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Sandy’s Blackout Threatens to Destroy Trove of Medical Research

Michael Heiman/Getty Images(NEW YORK) -- Researchers at the shuttered NYU Langone Medical Center scrambled Wednesday to salvage years of research into heart disease, cancer and other diseases as well as priceless lab specimens that have been put in jeopardy by the devastating storm Sandy.

NYU lost power shortly after superstorm Sandy struck Monday night. When backup generators failed, the Manhattan hospital evacuated 300 patients. But cells, tissues and animals used for medical research may have been left to die in failing refrigerators, freezers and incubators.

"It's so horrible, you don't even want to think about it," said Michelle Krogsgaard, a cancer biologist at NYU's Smilow Research Center. "All the work we did, all the time and money, we're going to have to start all over."

Krogsgaard said they are bringing in liquid nitrogen and dry ice and trying to relocate freezers to buildings with power.

The power failure darkened the 13-floor Smilow building, which houses labs dedicated to heart disease, neurodegeneration and cancer research. It's unclear whether lab equipment was backed up by generators separate from the ones that failed, but researchers suspect human tissue samples stored in industrial freezers are slowly thawing, and cell lines frozen in liquid nitrogen tanks could be lost forever.

"The liquid nitrogen will be good for three or four days, but the question is when we're going to be able get in there," said Krogsgaard. "We could lose everything we've done since I started at NYU six years ago."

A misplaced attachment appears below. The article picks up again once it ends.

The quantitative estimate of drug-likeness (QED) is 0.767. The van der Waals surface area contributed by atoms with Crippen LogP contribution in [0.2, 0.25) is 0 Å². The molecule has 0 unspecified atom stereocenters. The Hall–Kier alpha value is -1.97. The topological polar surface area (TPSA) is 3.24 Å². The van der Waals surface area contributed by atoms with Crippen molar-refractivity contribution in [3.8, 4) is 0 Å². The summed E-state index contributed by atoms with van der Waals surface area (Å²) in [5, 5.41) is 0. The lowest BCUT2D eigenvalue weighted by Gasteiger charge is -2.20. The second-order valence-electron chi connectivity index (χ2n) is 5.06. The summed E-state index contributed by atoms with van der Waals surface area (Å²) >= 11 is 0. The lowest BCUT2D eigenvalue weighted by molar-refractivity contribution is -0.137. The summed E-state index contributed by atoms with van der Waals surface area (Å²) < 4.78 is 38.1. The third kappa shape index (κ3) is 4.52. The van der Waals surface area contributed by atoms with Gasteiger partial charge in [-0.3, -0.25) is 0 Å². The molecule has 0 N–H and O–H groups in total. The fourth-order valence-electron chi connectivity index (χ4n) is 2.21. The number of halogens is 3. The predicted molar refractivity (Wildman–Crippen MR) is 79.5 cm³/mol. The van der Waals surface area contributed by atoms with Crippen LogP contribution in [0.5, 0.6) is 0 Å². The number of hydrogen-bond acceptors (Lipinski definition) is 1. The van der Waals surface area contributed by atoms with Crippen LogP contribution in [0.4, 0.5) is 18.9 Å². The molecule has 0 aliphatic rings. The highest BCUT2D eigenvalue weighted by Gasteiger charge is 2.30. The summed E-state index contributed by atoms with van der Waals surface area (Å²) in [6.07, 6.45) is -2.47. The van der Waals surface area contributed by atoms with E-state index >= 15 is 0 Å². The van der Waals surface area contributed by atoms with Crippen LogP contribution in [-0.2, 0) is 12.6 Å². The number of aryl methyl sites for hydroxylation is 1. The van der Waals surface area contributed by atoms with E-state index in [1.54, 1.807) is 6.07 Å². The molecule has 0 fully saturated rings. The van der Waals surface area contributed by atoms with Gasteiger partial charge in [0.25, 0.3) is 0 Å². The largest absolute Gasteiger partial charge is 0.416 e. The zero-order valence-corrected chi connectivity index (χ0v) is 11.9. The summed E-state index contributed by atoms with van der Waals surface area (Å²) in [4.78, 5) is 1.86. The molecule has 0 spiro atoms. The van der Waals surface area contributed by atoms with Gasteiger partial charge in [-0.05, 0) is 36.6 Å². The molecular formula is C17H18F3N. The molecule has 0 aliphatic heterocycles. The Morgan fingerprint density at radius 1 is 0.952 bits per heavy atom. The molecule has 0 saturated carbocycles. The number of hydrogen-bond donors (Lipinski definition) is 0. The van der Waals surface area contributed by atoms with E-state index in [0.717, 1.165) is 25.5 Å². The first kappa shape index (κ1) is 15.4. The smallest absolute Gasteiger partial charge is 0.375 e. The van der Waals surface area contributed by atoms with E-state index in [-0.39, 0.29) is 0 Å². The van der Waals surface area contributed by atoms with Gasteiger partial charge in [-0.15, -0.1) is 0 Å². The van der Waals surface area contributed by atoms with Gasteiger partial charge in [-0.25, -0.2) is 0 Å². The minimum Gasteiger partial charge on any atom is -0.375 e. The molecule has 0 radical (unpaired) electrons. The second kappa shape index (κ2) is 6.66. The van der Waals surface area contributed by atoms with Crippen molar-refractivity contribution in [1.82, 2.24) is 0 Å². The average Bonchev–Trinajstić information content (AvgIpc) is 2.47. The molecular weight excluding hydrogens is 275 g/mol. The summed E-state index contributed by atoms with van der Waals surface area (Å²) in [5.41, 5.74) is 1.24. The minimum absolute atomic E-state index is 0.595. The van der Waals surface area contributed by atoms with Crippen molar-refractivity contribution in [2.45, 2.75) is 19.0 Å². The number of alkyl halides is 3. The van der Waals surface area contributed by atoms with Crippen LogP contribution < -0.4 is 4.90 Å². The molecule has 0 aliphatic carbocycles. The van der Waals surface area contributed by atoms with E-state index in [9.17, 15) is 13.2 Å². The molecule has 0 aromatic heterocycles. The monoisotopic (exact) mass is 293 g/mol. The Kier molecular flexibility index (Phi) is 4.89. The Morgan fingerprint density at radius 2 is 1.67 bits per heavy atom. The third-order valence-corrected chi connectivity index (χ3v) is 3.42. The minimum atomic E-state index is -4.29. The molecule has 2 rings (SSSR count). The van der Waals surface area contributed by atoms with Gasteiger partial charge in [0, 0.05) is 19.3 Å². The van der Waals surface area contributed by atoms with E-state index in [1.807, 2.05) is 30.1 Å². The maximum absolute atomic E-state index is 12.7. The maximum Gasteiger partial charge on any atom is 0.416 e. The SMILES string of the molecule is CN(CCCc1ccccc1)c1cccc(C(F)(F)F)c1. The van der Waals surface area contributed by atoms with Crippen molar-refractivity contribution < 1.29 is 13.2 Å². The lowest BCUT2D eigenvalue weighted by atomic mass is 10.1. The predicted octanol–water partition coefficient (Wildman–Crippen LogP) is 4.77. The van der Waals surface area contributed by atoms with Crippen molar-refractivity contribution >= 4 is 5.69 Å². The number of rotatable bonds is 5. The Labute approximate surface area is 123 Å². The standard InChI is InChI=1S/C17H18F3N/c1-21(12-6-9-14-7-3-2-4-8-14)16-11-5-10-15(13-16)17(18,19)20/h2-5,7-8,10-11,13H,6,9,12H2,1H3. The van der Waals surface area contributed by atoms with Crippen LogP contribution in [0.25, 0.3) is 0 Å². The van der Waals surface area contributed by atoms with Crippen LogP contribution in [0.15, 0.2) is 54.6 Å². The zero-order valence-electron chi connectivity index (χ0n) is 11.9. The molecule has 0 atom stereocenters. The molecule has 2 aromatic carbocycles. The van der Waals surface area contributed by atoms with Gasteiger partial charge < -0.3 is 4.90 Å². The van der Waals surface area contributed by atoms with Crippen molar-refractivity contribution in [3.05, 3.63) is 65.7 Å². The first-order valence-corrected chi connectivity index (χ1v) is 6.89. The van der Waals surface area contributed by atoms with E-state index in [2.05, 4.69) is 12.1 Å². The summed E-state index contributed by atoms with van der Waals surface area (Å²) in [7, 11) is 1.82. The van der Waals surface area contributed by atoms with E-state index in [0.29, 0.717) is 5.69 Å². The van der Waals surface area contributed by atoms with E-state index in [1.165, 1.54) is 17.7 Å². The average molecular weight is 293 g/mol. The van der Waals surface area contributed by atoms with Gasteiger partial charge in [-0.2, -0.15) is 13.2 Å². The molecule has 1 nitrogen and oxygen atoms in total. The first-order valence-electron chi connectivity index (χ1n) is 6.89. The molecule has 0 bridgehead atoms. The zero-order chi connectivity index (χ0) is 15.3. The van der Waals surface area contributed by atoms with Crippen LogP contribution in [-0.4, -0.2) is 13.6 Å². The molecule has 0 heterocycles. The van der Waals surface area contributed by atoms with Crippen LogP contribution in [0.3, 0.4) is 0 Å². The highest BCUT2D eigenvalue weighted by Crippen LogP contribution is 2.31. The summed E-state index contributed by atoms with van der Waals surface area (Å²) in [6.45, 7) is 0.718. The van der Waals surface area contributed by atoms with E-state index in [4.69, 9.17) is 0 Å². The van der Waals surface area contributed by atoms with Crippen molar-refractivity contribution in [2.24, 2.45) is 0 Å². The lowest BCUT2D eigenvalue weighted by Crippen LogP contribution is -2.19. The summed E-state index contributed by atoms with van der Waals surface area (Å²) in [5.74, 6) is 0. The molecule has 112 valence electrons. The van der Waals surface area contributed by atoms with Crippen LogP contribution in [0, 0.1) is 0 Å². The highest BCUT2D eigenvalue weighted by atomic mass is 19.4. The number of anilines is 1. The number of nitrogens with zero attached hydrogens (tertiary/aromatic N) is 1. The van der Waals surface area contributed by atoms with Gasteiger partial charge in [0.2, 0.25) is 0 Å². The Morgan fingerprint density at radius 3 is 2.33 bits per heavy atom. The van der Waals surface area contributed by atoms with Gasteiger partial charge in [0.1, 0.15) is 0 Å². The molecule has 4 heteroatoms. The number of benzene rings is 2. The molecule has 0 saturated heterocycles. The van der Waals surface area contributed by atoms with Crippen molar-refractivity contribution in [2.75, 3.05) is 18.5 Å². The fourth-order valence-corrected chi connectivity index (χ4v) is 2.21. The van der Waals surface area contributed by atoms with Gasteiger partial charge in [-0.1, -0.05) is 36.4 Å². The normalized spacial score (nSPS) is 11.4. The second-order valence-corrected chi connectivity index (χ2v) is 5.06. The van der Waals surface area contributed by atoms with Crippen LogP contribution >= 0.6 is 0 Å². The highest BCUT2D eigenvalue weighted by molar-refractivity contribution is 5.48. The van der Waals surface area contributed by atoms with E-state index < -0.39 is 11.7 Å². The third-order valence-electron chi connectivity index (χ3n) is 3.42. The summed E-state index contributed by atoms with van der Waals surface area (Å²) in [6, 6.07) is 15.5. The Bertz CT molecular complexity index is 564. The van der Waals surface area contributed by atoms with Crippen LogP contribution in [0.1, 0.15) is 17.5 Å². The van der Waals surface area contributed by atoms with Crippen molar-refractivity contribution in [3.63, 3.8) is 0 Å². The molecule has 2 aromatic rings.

Some researchers tried to rescue their work Tuesday, but were blocked by electronic key card readers on laboratory doors that didn't work because the electricity was out.

It's unclear if the salvage effort is being carried out on their own. Earlier Wednesday the website for NYU's research center posted a message Wednesday urging employees to stay home indefinitely.

"At this time, we are focusing on assessing the full extent of the storm's impact on all of our patient care, research, and education facilities," reads a message on the research center's website. "Please do not report to work."

The rest of the center's website and email server is down, and calls to phones connected to the hospital end in a busy signal.

"I think the major problem is that there's no communication at all," said Krogsgaard, who was unable to access her 13th floor lab Tuesday and has heard nothing from the center's administrators. "That's the worst. And you can't get in. There's nothing you can do."

The center's animal facility, where mice and rats specially bred for human disease research are kept in warmed cages, is located in the basement of the flooded building. It's unclear if the animals survived.

"It's overwhelming," said Krogsgaard, who breeds genetically engineered mice to investigate therapies for human melanoma. "It would probably take a year to rebuild the colony. But I know people with more complicated lines, and it would take them even longer."

The damage at NYU could also make it hard for researchers compete for federal research funds, which have become increasingly hard to secure.

"It's going to be hard to publish," said Krogsgaard, explaining how research projects will grind to a halt as labs begin to rebuild. "It's going to look like we've made no progress."

Krogsgaard said her lab members, whom she reached by phone and personal email, are safe.

"At least we know everyone's OK," she said, lamenting Sandy's wake of destruction along the coast. "So many people have lost their homes."

Sandy spawned record-breaking tides around lower Manhattan, prompting power outages from East 39th Street to the lower tip of Manhattan. NYU Langone Medical Center is located at East 33rd Street on 1st Avenue. The 50-year-old building sits at sea level atop an extended bulkhead in Kipp's Bay.

The hospital had at least two backup generators: one in the basement and one on the roof, according to a spokeswoman. But basement flooding caused one generator to fail, and cut off the fuel supply to the other.

Copyright 2012 ABC News Radio

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